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If you like elephants then Chobe National Park is your place. I've been to many game parks in Africa, and this ranks as one of my favourite, mainly because I think that elephants are particuarly magnificent creatures. Unlike most National Parks, Chobe has so far refused to cull its elephant population, believing it to be an interference with nature. The result? The elephant population has doubled over recent years, with devestating consequences for its environment. The first major observation you will make on entering this park is the lack of vegetation. Elephants are destructive creatures at the best of times, but let them multiply unchecked as they have here, and the effect is the appearance of a war zone. I can guarantee you will not see a tree with all its branches during your visit. For the tourist, this is a bonus as the sparse trees, make it much easier to spot the game. There are numerous types of animals to be found during a safari of the grounds, including several rare varieties of antelops, however once again, the main focus is elephant. In such vast numbers, this species has become more or less confident of human observers, and is happy to continue its daily activites undisturbed by any car that stops to stare at it. Consequently, it is possible to get far closer to the elephants at this park, than at any pother place I have come accross, close enough to touch even if you wish (although this is not advised!). A particuarlly beautiful sight is the elephants joining for a stroll along the river at sunset - a very photogenic moment. Alternatively, there is an oppurtunity for aboat cruise along the river Chobe, which can be far more profitable in terms of the variety of wildlife. A good time to visit is in the dry season (English summer months) when animals congregate along the manks of the river. In one cruise, we came accross, buffalo, elephants and hippos all swimming in the water, as well as far clo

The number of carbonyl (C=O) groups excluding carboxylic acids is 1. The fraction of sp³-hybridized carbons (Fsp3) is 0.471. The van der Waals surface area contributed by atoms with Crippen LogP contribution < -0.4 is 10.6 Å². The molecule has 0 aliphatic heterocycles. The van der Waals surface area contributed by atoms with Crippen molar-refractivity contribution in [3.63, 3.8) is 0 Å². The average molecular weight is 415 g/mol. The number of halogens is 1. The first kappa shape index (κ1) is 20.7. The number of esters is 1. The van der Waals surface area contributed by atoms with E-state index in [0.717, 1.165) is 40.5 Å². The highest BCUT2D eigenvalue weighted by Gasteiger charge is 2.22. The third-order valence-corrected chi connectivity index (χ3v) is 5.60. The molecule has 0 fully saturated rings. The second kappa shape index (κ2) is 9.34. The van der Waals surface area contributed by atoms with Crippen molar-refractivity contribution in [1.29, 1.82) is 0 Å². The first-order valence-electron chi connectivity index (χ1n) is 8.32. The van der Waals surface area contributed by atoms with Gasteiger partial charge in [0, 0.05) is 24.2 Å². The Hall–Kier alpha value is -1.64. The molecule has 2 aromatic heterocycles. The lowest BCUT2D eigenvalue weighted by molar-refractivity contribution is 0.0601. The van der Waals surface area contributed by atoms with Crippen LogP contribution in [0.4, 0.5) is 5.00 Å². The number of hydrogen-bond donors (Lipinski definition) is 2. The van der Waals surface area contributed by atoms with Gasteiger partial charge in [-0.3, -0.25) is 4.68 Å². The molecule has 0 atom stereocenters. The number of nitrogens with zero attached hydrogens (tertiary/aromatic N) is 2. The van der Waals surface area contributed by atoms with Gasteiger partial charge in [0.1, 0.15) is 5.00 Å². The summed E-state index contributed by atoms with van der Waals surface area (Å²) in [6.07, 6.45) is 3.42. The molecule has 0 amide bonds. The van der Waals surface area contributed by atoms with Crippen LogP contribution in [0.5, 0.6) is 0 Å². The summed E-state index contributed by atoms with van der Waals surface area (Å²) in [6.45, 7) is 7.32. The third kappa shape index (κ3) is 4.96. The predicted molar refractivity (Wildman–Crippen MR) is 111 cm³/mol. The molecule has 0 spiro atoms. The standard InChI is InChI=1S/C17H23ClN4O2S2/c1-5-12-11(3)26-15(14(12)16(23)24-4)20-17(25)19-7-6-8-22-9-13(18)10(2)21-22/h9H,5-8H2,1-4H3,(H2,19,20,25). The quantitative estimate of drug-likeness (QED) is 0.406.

ser to a groups of crocodile than we would have prefered! There are campsites within the park, all comfortable with over expensive shops providing the basic amenities such as food, water and camping equipment. However a word of caution - hundreds of people have been taken by crocodiles along the river, nearly all tourists who believe that a stroll along the enchanting riverbed at night is wort hthe risk. It is not and you have been warned! Alternatively, there are facilites available in the town outside of the park. Park fees were about £5 when I visited, the land safari £10, and the River Cruise £13 although all of these prices are obviously strongly affected by currency values.
If you are into Safaris, and don't like crowded places. Then you should go to Chobe National Park in Botswana. Like all National Parks in Africa Chobe has vast variety of Wildlife. However because the game park has such a vast area, the wildlife is very hard to spot. You have to travel for great distances to see a few of the animals, but the game rangers are very patient and polite!Very sunny but often you get hard terrential rain which only last for short period of time. The game park is a very popular tourist destination but the place does not get crowded. Whenever you go to Botswana be sure to visit Chobe National park it is a great place and it is very close to Victoria Falls so that could be your next destination afterwards!
Chobe National Park, situated at the Northwest of Botswana, is one of the largest games concentration in all the Africa continent and one of the world's last remaining sizeable wilderness area. By size, this is the third largest park of the country, after the Central Kalahari Game Reserve and the Gemsbok National Park, but definitively the most diverse and spectacular. This is also the country's first national park. Chobe National Park is renowned for having the highest concentration of elephants in Africa with truly impressive herds gathering during both the wet and dry season.